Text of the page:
Color Spaces – RGB, CMYK, LAB

RGB Color Space

We all know it by the name its acronym of Red, Green and Blue.

RGB is the most common color model in use today.

All the digital cameras, scanners actually acquire data on principles based on the principles of RGB. Every monitor in the world works with RGB. Most of all, the web is entirely RGB-based. There is no CMYK in the web so it’s a different world from printing.

In RGB, Each channel describes the intensity of light of a given color. We can build colors by adding different sources of Red, Green and Blue color in different percentages in 8-bit representation. Each channel has a variation range between 0 and 255. If you wonder why such a strange number, not 100 or 1000 is it depends on the fact that we are working with an 8-bit number which only has 256 possible values that’s 2 to the power of 8 basically, so if you count the 0 as well that’s the allowed range.

The components should be thought as illuminants. 0 means “no light”, 255 means “maximum light”.  Behind every pixel on the monitor there are 3 sub pixels Red, Green and Blue, it’s like tiny little lamps that go on together at different intensities. 

RGB is a color model.When we actually say which color make up the red green and blue component we obtain a color space. RGB is the most intuitive color space.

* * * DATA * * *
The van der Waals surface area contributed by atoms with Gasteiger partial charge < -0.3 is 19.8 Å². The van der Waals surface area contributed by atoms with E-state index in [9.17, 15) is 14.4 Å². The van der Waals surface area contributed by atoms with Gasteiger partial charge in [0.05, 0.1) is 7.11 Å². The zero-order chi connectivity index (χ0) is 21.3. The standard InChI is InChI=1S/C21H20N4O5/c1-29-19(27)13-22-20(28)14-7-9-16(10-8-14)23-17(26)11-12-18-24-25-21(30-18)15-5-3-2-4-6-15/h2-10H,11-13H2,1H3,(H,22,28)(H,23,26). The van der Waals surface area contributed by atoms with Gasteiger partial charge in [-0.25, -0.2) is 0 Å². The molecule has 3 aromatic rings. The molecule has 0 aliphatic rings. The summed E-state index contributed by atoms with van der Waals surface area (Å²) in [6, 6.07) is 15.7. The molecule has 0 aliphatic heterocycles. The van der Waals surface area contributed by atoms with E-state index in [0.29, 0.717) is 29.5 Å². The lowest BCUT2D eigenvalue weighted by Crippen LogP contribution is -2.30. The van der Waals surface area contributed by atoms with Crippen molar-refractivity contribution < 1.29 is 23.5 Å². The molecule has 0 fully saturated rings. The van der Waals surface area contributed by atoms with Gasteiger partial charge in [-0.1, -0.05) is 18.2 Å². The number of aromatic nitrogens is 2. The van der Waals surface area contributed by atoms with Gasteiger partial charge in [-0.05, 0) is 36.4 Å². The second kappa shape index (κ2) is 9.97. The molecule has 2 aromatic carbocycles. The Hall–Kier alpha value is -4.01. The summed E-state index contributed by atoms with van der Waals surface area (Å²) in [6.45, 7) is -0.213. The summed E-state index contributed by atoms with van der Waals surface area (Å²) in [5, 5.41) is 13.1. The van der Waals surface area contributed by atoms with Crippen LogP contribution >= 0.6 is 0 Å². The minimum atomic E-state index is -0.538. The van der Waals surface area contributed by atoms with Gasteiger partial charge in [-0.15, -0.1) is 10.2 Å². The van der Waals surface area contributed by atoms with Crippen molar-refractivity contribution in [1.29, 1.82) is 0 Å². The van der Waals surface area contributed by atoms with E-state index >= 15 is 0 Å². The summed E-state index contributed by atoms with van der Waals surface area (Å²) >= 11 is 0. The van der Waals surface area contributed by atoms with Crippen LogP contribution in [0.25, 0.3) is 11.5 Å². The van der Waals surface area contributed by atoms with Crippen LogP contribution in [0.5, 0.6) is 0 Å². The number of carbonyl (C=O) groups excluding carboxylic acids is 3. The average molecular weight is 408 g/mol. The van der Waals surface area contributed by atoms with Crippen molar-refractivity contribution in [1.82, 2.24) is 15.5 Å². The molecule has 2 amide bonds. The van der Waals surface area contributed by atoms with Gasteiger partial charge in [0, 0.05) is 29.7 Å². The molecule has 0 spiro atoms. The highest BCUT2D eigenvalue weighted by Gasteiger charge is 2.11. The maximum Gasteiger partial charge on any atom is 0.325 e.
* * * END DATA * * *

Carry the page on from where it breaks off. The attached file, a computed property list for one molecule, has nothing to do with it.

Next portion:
CMYK Color Space

CMYK is instead the acronym of Cyan, Magenta, Yellow and Key many think that the K comes from the last letter of black but that’s not true because black is the key plate on which every other plate is put to register. so CMYK as you know is a traditional printing color space. It is the basis of traditional offset printing.

CMYK provides total control on printed output. Its small gamut allows very fine adjustments of color. It is the most powerful color space to handle shadows. But its small gamut makes it impossible to obtain bright and brilliant colors. It is quite a difficult colorspace to work with. It’s rather hard to find someone who is really knowledgeable about CMYK today.

LAB Color Space

L is the acronym of lightness which basically means how light or dark is a color whereas the a and B mean nothing in particular they are just letters.LAB is the most abstract color space of the three with completely different rules from both RGB and CMYK. LAB is considered difficult to color space but it’s also very powerful. It contains colors that we can’t see and also colors that can’t be imagined.

The L channel describes how dark or light a color is. 

L varies between 0 and 100,

Where 0 means total darkness and 100 maximum light.

The a and b channels describe the color, unrelated to luminosity.

a describes whether a color is biased towards green or magenta,

b describes whether a color is biased towards blue or yellow.

the a and b channels can be negative. They can vary between -128 and 127.

LAB has an enormous gamut! When compared to sRGB/Adobe RGB, LAB is a very huge color space. It is the color space of choice to make big changes in color. Its separation of luminosity and color opens the door to new techniques. 

It is a more perceptually uniform than other color spaces, It can be used to isolate colors more efficiently that any other color space. It also can enhance color micro variations. But also note that it is a huge color space and can be difficult and frustrating to manage and can break apart the image if not handled correctly.

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